Once both sides were glasses in, I took care of glassing the leading edge from the waterline up.  This area had a stress crack through the gelcoat from the lower gudgeon to the upper gudgeon.  I laid in a couple of layers of new biaxial cloth to stiffen this area.

From there the entire rudder was sanded down to smooth out and remove the glazed finish from the fresh fiberglass/resin layup.

Once this was complete, I checked the fare-ness of the rudder.  We're a bit off and some grinding and filling will definitely be required.


The "UNDER GALLEY' has been repainted!  The shelves and glass were sanded down and primed with Interlux 2000e and then finish coated with two coats of Interlux bilge coat.  The result is a much more pleasant under galley experience.  I also installed a valve on the through hull for the galley sink drain since there had never been one there and I felt more comfortable with having some type of a valve on the through hull.

Sunday, January 15, 2012


Since the galley pump had to be removed for the "under galley clean up project", I decided to re-build the galley pump.  The pump is a Whale Gusher Galley Mk 3.  The re-build kit is readily available for the pump.  I purchased mine from

The pump is held together with a series of screws on either side of the pump.  The screws were removed and the pump disassembled.  From there, all of the rubber components to be replaced were removed.  Here is a picture of the disassembled pump.

Then the pump was put back together with all of the new parts supplied in the re-build kit.  First, the pump arm assembly was put together.

Then one pump cover was re-installed.

Then the intake and outtake valves re-assembled.

The intake and outtake valves were installed to the pump housing and the pump spring installed.

And the other side of the pump housing screwed into place.

Sunday, January 8, 2012


I began replacing rotten pieces under the galley today.  I tackled the lower shelf first.  A new shelf was cut out of marine grade plywood using the old shelf as a template.  This proved quite effective as I was able to not only get the shape of the plywood exact, but also able to pre-drill screw holes that matched the old holes for attachment of the shelf to the hull.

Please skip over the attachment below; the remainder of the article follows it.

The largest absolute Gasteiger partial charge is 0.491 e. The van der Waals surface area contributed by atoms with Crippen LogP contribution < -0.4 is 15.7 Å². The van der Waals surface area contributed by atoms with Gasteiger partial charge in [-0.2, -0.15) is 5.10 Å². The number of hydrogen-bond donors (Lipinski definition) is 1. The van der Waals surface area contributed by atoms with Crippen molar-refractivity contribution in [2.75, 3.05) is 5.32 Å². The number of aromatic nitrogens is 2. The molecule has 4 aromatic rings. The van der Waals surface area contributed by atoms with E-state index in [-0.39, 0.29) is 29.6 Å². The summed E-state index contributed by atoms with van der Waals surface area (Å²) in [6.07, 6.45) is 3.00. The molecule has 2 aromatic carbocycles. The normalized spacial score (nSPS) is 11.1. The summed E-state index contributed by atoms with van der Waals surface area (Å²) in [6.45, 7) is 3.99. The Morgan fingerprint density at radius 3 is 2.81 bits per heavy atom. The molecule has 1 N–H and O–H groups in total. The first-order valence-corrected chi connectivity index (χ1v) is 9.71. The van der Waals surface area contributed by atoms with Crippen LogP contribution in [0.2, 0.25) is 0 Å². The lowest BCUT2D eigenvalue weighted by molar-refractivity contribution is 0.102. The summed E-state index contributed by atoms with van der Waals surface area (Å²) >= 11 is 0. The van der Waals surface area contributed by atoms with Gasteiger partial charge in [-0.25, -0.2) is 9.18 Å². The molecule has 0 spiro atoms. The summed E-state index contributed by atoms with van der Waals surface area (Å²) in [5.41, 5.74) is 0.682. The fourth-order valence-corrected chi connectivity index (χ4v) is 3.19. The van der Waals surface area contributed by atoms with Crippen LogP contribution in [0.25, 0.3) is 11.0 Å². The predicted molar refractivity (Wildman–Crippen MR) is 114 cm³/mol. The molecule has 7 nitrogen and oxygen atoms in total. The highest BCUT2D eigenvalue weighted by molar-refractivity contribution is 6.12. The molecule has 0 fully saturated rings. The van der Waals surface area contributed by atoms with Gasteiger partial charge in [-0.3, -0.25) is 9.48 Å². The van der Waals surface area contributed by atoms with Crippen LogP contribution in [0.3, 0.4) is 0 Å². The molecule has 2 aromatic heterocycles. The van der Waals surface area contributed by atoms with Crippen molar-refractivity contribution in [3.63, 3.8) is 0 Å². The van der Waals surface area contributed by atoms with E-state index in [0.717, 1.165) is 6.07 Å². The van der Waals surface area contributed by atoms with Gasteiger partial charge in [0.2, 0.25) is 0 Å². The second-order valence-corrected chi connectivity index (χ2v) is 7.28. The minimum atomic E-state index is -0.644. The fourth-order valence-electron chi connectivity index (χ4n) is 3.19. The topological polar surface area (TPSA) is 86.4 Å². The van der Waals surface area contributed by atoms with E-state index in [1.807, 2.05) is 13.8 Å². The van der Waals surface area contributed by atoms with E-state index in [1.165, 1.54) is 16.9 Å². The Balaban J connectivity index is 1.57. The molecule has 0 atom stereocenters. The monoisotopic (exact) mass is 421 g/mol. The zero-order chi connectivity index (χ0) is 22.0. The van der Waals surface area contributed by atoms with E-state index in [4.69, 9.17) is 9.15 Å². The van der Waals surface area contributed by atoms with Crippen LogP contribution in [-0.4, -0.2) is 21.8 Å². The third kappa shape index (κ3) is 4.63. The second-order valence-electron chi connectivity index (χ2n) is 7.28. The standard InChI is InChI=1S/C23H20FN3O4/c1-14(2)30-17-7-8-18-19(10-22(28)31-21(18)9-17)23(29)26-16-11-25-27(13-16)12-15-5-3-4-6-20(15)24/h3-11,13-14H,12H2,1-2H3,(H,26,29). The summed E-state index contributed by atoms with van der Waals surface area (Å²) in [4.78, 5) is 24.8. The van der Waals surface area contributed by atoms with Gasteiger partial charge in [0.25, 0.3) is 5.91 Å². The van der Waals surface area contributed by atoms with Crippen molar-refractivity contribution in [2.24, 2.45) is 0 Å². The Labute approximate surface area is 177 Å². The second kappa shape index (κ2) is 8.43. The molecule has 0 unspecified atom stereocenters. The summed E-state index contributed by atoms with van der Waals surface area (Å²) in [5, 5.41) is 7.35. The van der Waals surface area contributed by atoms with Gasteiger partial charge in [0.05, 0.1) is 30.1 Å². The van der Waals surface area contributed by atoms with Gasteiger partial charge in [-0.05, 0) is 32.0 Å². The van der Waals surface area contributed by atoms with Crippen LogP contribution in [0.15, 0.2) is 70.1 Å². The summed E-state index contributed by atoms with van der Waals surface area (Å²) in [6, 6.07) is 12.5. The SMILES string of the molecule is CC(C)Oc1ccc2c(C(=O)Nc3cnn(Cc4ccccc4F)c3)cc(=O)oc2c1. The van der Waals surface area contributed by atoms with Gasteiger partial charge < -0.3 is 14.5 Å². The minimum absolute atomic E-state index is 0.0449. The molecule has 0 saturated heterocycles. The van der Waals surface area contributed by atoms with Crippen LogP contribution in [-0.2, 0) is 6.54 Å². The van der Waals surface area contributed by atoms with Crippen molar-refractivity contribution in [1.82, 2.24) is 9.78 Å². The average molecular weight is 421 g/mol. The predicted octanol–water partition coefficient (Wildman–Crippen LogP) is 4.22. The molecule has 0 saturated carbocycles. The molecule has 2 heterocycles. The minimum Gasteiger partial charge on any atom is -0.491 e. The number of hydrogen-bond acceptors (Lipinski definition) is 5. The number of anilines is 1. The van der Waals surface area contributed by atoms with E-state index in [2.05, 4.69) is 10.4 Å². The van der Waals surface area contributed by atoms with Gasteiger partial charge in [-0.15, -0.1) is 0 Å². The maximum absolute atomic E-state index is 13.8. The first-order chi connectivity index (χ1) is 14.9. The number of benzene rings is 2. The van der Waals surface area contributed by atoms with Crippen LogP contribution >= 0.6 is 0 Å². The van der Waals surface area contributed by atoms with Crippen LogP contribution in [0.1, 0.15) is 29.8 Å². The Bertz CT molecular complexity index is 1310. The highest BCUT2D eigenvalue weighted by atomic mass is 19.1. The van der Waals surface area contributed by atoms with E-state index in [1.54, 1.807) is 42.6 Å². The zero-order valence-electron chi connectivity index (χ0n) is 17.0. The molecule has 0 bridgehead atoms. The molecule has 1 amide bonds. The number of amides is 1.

The original shelf attached to the hull with a series of screws along one edge of the shelf while one end of the shelf was attached to a cleat mounted to a bulk head.  The cleat was not attached well and had rotted out.  I decided to attach the shelf to two new cleats made of star board so that the cleats would not rot out again.  I also located the cleats in a different location so that there was more support for the shelf compared to the original support.

First, I temporarily positioned the shelf into its intended position and marked the top edge of the shelf on the adjacent fiberglass.

I then installed two cleats below this line by a distance of the thickness of the shelf.

The shelf was then fastened to the hull and the cleats.

Then it was on to the top shelf.  The top shelf was in reasonably good condition, although very dirty from years of use.  The support cleats were not in great conditions, so I decided to replace them.  Two new cleats were fabricated out of starboard and fastened to the adjacent bulk heads.

And then the shelf installed and screwed to the cleats.

Then everything was taken apart.  I will next be priming this entire area (fiberglass and shelves) with Interprotect 2000e and then finish coating the area with a coat of paint.